Text © Isabelle Marinov, 2020. Image © Deborah Marcero, 2020.


His first job as an astronomer was at Mount Wilson California Observatory (note how both micro & macro location information runs through the illustration). I love how Isabelle not only acknowledges the work of astronomer Henrietta Swan Leavitt but shows how Edwin used her formula for measuring distance in space to prove that the Andromeda Nebula could not be part of our Milky Way Galaxy. That our galaxy was "no more than a small dot in an unimaginably vast universe." And I adore Deborah's illustration of this vast, fascinating universe, with an impressive double gatefold and a creative "map" putting the Milky Way Galaxy and Earth into context (in the bottom left corner).

Text © Isabelle Marinov, 2020. Image © Deborah Marcero, 2020.


Edwin continued studying the stars, classifying the galaxies he located as - elliptical, spiral, barred, & irregular. Then he made a second big discovery - the universe was actually expanding. The galaxies were moving away from each other. After this, he helped build the huge Hale telescope for the Palomar Observatory in San Diego county and got to be the first to use it. Although Edwin died in 1953, in honor of his contributions to astronomy and our understanding of the universe, NASA named the first telescope in space - the Hubble Space Telescope.


The book ingeniously includes information about lunar eclipses, our solar system, geography, engineering design (in the diagrams of the telescopes), and stellar classification. The back matter contains notes from both the author and the illustrator concerning their experiences and challenges, as well as detailed explanations of Edwin's discoveries. This is a wonderful biography that is intriguing, not just because of its subject matter but because of the creative ways that the text and illustrations swirl together Edwin Hubble's curiosity, persistence, and scientific discoveries. Giving readers a taste of the intrigue and wonder that drew Edwin to search deep into the universe. A great book for every library and every kid (and adult) who marvels at the night sky.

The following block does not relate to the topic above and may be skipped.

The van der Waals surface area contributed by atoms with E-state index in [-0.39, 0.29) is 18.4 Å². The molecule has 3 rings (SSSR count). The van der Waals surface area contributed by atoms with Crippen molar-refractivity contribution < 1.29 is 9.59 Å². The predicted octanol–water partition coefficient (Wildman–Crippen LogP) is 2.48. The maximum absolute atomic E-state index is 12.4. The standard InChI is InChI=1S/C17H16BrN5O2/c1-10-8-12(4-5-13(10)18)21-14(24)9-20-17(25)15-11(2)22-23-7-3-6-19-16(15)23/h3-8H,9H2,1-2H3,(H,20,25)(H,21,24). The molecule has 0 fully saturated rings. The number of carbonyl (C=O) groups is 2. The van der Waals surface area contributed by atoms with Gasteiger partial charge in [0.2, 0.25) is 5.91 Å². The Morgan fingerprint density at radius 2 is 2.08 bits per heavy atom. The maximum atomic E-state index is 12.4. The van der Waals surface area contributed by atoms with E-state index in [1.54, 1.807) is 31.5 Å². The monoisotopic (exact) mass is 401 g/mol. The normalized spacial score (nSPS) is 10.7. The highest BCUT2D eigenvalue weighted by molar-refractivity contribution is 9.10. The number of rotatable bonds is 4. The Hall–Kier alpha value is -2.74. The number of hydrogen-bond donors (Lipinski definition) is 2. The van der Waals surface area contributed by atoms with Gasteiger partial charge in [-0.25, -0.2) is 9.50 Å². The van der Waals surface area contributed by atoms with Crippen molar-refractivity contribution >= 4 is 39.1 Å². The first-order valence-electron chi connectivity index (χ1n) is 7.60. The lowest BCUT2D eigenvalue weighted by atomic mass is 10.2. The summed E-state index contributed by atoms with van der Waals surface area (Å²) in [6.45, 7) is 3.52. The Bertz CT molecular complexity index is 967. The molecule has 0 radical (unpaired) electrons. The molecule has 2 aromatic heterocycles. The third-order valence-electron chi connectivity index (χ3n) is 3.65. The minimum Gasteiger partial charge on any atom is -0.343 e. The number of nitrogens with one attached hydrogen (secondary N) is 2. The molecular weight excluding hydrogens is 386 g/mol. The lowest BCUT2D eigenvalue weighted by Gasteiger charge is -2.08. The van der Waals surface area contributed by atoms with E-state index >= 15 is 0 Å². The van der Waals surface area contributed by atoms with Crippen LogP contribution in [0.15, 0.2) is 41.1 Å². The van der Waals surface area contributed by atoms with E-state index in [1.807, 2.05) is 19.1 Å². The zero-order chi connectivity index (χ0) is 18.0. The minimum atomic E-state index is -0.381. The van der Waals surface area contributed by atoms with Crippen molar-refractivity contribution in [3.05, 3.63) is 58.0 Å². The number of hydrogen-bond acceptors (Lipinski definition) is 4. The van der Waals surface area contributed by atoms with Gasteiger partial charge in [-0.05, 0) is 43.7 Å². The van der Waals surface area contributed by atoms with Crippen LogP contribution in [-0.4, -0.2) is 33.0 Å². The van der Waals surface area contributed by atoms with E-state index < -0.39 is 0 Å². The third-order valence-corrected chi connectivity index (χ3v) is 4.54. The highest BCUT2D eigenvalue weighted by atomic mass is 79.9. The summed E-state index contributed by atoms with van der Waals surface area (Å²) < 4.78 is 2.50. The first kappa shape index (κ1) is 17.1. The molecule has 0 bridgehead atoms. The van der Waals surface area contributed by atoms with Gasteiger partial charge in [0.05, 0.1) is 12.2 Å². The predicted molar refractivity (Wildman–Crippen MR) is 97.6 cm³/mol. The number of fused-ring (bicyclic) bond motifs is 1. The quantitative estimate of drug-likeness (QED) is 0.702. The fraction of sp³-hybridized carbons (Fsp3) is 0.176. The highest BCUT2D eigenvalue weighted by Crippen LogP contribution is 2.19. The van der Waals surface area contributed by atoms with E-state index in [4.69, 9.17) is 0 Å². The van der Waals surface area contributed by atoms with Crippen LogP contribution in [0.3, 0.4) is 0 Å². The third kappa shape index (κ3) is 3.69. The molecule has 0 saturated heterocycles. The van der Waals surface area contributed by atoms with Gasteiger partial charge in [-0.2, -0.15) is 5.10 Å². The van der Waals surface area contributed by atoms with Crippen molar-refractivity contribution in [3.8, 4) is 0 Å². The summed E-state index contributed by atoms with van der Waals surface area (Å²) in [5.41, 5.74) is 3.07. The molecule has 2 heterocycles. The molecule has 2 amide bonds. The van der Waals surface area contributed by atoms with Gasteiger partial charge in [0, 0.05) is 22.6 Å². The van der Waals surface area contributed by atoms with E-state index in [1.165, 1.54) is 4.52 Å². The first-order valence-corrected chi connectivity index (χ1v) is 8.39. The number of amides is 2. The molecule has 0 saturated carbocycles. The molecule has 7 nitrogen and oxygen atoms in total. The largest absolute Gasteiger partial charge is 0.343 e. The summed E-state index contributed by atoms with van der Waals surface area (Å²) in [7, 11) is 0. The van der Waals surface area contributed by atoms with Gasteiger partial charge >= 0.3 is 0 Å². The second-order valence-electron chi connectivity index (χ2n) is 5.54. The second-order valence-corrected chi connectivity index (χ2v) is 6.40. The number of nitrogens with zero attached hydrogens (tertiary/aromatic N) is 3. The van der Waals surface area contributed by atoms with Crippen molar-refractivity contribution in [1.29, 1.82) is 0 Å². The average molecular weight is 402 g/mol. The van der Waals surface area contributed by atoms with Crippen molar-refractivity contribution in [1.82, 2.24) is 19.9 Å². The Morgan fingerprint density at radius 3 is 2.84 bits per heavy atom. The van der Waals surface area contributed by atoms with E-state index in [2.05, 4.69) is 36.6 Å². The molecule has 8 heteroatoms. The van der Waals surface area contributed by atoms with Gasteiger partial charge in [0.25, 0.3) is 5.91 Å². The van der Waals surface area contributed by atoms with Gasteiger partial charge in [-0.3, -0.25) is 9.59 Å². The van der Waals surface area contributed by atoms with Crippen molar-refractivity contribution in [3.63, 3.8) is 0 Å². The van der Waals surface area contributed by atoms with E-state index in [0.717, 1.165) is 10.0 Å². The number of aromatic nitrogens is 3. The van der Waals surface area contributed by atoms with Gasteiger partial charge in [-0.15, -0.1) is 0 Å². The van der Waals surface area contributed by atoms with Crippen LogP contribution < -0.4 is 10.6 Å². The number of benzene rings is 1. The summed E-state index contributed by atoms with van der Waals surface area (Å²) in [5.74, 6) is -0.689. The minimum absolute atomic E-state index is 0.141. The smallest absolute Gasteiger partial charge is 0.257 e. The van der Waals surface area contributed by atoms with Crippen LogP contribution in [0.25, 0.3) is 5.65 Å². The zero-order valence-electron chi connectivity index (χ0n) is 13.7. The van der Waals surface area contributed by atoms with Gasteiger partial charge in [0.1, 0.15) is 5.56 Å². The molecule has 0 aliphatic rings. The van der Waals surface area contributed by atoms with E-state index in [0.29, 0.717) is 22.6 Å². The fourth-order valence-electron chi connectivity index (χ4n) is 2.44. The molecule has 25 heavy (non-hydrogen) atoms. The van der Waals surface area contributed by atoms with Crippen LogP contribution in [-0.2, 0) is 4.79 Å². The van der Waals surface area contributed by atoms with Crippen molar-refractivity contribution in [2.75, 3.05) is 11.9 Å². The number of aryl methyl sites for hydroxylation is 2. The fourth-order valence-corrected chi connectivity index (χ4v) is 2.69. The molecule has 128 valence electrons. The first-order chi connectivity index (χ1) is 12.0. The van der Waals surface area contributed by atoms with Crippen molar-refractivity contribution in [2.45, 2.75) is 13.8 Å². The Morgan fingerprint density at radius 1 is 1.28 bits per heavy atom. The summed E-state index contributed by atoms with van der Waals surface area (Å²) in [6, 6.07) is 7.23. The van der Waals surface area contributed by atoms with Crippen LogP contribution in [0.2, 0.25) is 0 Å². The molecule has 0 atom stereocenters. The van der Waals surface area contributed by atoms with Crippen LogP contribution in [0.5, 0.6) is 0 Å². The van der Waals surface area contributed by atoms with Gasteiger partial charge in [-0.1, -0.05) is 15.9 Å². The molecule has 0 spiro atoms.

Resources:

- look at some amazing images taken by the Hubble telescope (https://www.nasa.gov/mission_pages/hubble/multimedia/index.html)


- make your own star chart and see which stars and constellations you can find (https://kids.lovetoknow.com/wiki/Printable_Star_Charts)


- build your own telescope (easiest - https://www.highlights.com/parents/crafts/make-telescope) or (with used reading lenses - https://kids.nationalgeographic.com/explore/nature/make-a-telescope/)


If you missed it, be sure to check out Monday's interview with Isabelle Marinov (here).


This post is part of a series by authors and KidLit bloggers called Perfect Picture Book Fridays. For more picture book suggestions see Susanna Leonard Hill's Perfect Picture Books.